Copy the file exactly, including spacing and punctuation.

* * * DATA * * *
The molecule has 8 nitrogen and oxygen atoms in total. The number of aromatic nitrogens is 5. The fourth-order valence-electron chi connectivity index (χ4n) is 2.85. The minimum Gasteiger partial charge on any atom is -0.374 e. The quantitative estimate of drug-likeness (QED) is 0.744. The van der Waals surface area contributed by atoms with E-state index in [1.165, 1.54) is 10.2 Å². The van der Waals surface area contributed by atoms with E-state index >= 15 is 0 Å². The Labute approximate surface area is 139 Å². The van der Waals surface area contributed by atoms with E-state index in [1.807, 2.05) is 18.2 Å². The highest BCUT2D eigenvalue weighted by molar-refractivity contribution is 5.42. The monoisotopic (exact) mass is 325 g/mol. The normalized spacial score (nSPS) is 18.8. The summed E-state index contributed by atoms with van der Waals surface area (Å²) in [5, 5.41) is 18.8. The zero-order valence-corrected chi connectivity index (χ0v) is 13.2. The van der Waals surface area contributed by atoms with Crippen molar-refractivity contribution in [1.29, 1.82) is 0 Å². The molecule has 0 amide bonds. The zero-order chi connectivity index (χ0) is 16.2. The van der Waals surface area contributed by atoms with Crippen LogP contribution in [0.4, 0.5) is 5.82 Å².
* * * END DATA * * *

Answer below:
The molecule has 8 nitrogen and oxygen atoms in total. The number of aromatic nitrogens is 5. The fourth-order valence-electron chi connectivity index (χ4n) is 2.85. The minimum Gasteiger partial charge on any atom is -0.374 e. The quantitative estimate of drug-likeness (QED) is 0.744. The van der Waals surface area contributed by atoms with E-state index in [1.165, 1.54) is 10.2 Å². The van der Waals surface area contributed by atoms with E-state index >= 15 is 0 Å². The Labute approximate surface area is 139 Å². The van der Waals surface area contributed by atoms with E-state index in [1.807, 2.05) is 18.2 Å². The highest BCUT2D eigenvalue weighted by molar-refractivity contribution is 5.42. The monoisotopic (exact) mass is 325 g/mol. The normalized spacial score (nSPS) is 18.8. The summed E-state index contributed by atoms with van der Waals surface area (Å²) in [5, 5.41) is 18.8. The zero-order valence-corrected chi connectivity index (χ0v) is 13.2. The van der Waals surface area contributed by atoms with Crippen molar-refractivity contribution in [1.29, 1.82) is 0 Å². The molecule has 0 amide bonds. The zero-order chi connectivity index (χ0) is 16.2. The van der Waals surface area contributed by atoms with Crippen LogP contribution in [0.4, 0.5) is 5.82 Å².